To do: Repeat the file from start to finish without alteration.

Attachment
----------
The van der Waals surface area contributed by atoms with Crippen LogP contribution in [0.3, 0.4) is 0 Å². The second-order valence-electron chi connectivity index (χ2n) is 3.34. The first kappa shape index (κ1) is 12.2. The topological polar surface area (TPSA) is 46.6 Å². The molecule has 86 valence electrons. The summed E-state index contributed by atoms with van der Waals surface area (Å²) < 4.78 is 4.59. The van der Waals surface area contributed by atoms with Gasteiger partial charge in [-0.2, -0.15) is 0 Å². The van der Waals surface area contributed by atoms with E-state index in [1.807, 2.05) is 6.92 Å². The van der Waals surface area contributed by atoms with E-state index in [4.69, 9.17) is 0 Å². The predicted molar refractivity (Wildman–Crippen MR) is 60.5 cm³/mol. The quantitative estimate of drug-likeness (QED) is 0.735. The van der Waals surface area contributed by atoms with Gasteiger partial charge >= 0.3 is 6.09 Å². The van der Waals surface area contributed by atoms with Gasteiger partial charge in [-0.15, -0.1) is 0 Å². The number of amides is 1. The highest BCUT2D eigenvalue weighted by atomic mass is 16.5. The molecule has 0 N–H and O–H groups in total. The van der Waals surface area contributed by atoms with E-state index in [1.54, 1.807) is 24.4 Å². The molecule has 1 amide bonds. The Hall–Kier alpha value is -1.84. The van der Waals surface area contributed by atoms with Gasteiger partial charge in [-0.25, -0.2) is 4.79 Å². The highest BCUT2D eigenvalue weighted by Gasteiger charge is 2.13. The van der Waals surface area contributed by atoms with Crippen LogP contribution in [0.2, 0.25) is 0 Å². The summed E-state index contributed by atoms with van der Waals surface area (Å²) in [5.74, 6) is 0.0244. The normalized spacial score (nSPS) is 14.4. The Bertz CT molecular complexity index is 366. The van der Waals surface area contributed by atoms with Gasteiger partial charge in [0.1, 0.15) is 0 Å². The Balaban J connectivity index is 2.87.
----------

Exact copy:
The van der Waals surface area contributed by atoms with Crippen LogP contribution in [0.3, 0.4) is 0 Å². The second-order valence-electron chi connectivity index (χ2n) is 3.34. The first kappa shape index (κ1) is 12.2. The topological polar surface area (TPSA) is 46.6 Å². The molecule has 86 valence electrons. The summed E-state index contributed by atoms with van der Waals surface area (Å²) < 4.78 is 4.59. The van der Waals surface area contributed by atoms with Gasteiger partial charge in [-0.2, -0.15) is 0 Å². The van der Waals surface area contributed by atoms with E-state index in [1.807, 2.05) is 6.92 Å². The van der Waals surface area contributed by atoms with E-state index in [4.69, 9.17) is 0 Å². The predicted molar refractivity (Wildman–Crippen MR) is 60.5 cm³/mol. The quantitative estimate of drug-likeness (QED) is 0.735. The van der Waals surface area contributed by atoms with Gasteiger partial charge >= 0.3 is 6.09 Å². The van der Waals surface area contributed by atoms with Gasteiger partial charge in [-0.15, -0.1) is 0 Å². The number of amides is 1. The highest BCUT2D eigenvalue weighted by atomic mass is 16.5. The molecule has 0 N–H and O–H groups in total. The van der Waals surface area contributed by atoms with E-state index in [1.54, 1.807) is 24.4 Å². The molecule has 1 amide bonds. The Hall–Kier alpha value is -1.84. The van der Waals surface area contributed by atoms with Gasteiger partial charge in [-0.25, -0.2) is 4.79 Å². The highest BCUT2D eigenvalue weighted by Gasteiger charge is 2.13. The van der Waals surface area contributed by atoms with Crippen LogP contribution in [0.2, 0.25) is 0 Å². The summed E-state index contributed by atoms with van der Waals surface area (Å²) in [5.74, 6) is 0.0244. The normalized spacial score (nSPS) is 14.4. The Bertz CT molecular complexity index is 366. The van der Waals surface area contributed by atoms with Gasteiger partial charge in [0.1, 0.15) is 0 Å². The Balaban J connectivity index is 2.87.